Looking Back At KING CHARLES III - Warped Factor - Words in the Key of Geek.

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Alexander Wallace takes the throne.
Perhaps the most enduring symbol of the United Kingdom of Great Britain and Northern Ireland is its monarchy. Despite its utter powerlessness, it remains a beloved part of the country, and it feels like Elizabeth II has been on her throne forever (I was once stunned by the realization that the portraits on the walls of the MI6 office in the Sean Connery James Bond films depicted the same Queen on the throne today!). However, we all know what is coming, and how she will meet her end some day, as we all will. In 2014, Mike Bartlett wrote a play about what could happen when she dies; in 2017, it was turned into a film directed by Rupert Goold: King Charles III.

One of the things that this film showcases is the fact that the United Kingdom is fundamentally a medieval state with about five hundred years of political philosophy inelegantly bolted onto it. In this age of secularism, it is not talked about much, but the official position of the British state is that the Monarch was ordained by God to rule, and the legitimacy of the state flows from that initial blessing; it is why the Monarch is the head of the Church of England (an institute of God that came into being through profoundly ungodly reasons). In his new role as King, Charles must spar with a government that passes a law that he despises.

That law is a Patriot Act-like restriction on freedom of the press. In objection to this, Charles denies the law Royal Assent, required for any bill passed by Parliament to become law; in our world, the Monarch has not used this power since 1708 (Americans, think of it like the President’s ability to veto bills passed by Congress). This throws the United Kingdom into turmoil; Charles has, in the name of democracy, denied a democratically elected body the right to pass undemocratic legislation by undemocratic means. This divides the Royal Family, with different figures taking different sides.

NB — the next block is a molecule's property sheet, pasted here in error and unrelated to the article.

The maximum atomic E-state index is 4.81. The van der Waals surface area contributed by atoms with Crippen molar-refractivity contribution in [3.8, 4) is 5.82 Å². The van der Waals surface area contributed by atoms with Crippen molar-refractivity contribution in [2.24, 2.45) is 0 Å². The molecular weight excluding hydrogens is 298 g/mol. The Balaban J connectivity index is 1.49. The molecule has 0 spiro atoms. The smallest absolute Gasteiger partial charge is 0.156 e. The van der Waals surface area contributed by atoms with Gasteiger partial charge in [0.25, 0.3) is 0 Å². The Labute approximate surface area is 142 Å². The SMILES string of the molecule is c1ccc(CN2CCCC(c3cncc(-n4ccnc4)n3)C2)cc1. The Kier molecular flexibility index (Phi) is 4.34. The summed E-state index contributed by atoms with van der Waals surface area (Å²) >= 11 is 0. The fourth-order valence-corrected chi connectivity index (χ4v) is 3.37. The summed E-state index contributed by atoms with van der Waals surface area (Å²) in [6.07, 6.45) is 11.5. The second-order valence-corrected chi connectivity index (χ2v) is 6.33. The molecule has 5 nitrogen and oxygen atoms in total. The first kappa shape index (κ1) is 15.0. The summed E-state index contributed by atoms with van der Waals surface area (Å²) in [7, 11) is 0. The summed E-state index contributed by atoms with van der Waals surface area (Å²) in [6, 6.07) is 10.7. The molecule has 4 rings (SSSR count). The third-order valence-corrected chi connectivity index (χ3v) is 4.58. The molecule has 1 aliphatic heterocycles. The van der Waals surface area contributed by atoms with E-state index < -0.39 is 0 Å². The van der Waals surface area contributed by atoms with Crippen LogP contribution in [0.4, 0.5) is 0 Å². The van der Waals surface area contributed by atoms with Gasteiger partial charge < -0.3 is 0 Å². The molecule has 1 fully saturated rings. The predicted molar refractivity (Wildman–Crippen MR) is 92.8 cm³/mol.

Much of the plot is concerned with Charles and Prime Minister Evans, who come to despise each other for obvious reasons. The crux of their dispute is the source of the legitimacy of the British state: do its medieval origins still define its operation, or is it now, in fact as well as rhetoric, a modern state deriving its legitimacy from the people? Interestingly, Charles does not invoke God, but rather the people, and his role as a servant thereof, when defending his denial of Royal Assent to that bill.

The dialogue is written in iambic pentameter, as the plays of Shakespeare were. Watching this film, I finally began to see why such a meter was seen as resembling the speech of the common people in the Bard’s day; the dialogue sounds very natural until it makes a turn for the poetic at times (and I mean that in a good way). It is elegant in the way that few films are in this regard.

The film’s major weakness is its plot concerning Prince Harry (which, incidentally, seemed to predict the whole imbroglio with Meghan Markle). It is a plotline that never quite chooses to go in one direction or another, and the end result feels wishy-washy.

King Charles III is an oddity: a Shakespearean play for the modern day, steeped in political philosophy and written in the style of old masters. It is simultaneously political drama and political debate, and it is profound for that.

Alexander Wallace is an alternate historian, reader, and writer who moderates the Alternate History Online group on Facebook and the Alternate Timelines Forum on Proboards. He writes regularly for the Sea Lion Press blog and for NeverWas magazine, and also appears regularly on the Alternate History Show with Ben Kearns. He is a member of several alternate history fora under the name 'SpanishSpy.'

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